Another extreme test of general relativity, another win for Einstein.
You’d be crazy to bet against Albert Einstein and his theory of general relativity. Formulated over 100 years ago, it reasons that gravity is the warping of space and time. Since Einstein conceived the theory, test after test — of eclipses and gravitational waves, for instance — has supported it. But if you need any more convincing that Einstein was on the money, researchers with the Event Horizon Telescope collaboration have just revealed more evidence that his theory stands up, even under some of the most extreme conditions in the universe.
In a study, published in the journal Physical Review Letters on Thursday, researchers from the EHT collaboration analyzed the images of the supermassive black hole that lies at the heart of the Messier 87 galaxy to put Einstein’s theory to the test again. That black hole, M87*, is the same black hole researchers used to create the first-ever image of a black hole by the EHT team in 2019.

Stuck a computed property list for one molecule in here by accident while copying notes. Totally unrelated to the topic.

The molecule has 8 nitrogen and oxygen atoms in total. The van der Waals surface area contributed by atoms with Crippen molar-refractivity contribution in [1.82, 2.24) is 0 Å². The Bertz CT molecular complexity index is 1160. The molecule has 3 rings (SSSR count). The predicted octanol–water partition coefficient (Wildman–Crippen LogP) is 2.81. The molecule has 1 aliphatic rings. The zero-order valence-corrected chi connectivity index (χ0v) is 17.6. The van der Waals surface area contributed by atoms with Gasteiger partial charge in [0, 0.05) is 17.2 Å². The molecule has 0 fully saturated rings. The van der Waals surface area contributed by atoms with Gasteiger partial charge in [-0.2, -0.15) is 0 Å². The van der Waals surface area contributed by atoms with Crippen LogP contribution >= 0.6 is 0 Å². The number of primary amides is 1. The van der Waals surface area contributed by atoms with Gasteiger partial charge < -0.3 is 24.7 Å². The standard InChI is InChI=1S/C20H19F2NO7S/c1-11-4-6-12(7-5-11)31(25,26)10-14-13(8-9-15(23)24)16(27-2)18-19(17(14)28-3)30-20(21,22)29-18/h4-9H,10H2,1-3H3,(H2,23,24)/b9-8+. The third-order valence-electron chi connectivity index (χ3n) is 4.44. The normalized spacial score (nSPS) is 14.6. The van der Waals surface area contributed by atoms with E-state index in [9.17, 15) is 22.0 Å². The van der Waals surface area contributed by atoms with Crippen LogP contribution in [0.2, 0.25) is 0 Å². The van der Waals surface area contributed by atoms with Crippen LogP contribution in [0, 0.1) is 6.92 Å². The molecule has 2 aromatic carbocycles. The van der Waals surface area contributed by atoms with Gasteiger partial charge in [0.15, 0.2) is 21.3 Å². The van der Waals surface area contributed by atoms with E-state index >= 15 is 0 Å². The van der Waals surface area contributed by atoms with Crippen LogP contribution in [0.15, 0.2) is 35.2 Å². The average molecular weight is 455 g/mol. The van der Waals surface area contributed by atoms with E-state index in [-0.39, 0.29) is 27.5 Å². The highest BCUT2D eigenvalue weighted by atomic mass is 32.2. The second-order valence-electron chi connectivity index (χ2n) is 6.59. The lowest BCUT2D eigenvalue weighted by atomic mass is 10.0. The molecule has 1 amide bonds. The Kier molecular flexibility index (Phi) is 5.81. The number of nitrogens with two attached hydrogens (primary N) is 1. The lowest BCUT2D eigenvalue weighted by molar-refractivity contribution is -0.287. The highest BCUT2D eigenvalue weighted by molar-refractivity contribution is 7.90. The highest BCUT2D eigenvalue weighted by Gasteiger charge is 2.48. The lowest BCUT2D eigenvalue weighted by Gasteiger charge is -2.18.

“This is really just the beginning,” said Lia Medeiros, an astrophysicist at the Institute for Advanced Study and co-author on the study, in a press release. “We have now shown that it is possible to use an image of a black hole to test the theory of gravity,”
With the images acquired of M87*, which is about 6.5 billion times more massive than the sun, the research team were able take a closer look at how the massive black hole bends spacetime. A black hole does not emit any light, but it is surrounded by a hot disc of accreting gas around the event horizon — the point of no return. This hot,…
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